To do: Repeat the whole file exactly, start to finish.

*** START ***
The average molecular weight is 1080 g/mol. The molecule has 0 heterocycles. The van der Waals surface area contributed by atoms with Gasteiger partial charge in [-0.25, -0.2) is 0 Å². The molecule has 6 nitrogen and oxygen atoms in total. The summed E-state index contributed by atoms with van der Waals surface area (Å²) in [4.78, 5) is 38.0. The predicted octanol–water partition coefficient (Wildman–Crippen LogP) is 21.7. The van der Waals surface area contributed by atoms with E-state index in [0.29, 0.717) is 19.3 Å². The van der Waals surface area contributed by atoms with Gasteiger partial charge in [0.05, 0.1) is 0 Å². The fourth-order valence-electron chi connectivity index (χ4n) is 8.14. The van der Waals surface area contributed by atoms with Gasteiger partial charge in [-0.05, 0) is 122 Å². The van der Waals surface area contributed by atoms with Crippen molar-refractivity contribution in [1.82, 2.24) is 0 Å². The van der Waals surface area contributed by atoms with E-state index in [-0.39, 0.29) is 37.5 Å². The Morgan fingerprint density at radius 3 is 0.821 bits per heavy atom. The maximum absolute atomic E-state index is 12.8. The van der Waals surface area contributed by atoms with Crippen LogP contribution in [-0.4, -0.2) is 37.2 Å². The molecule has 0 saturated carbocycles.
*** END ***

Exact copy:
The average molecular weight is 1080 g/mol. The molecule has 0 heterocycles. The van der Waals surface area contributed by atoms with Gasteiger partial charge in [-0.25, -0.2) is 0 Å². The molecule has 6 nitrogen and oxygen atoms in total. The summed E-state index contributed by atoms with van der Waals surface area (Å²) in [4.78, 5) is 38.0. The predicted octanol–water partition coefficient (Wildman–Crippen LogP) is 21.7. The van der Waals surface area contributed by atoms with E-state index in [0.29, 0.717) is 19.3 Å². The van der Waals surface area contributed by atoms with Gasteiger partial charge in [0.05, 0.1) is 0 Å². The fourth-order valence-electron chi connectivity index (χ4n) is 8.14. The van der Waals surface area contributed by atoms with Gasteiger partial charge in [-0.05, 0) is 122 Å². The van der Waals surface area contributed by atoms with Crippen molar-refractivity contribution in [1.82, 2.24) is 0 Å². The van der Waals surface area contributed by atoms with E-state index in [-0.39, 0.29) is 37.5 Å². The Morgan fingerprint density at radius 3 is 0.821 bits per heavy atom. The maximum absolute atomic E-state index is 12.8. The van der Waals surface area contributed by atoms with Crippen LogP contribution in [-0.4, -0.2) is 37.2 Å². The molecule has 0 saturated carbocycles.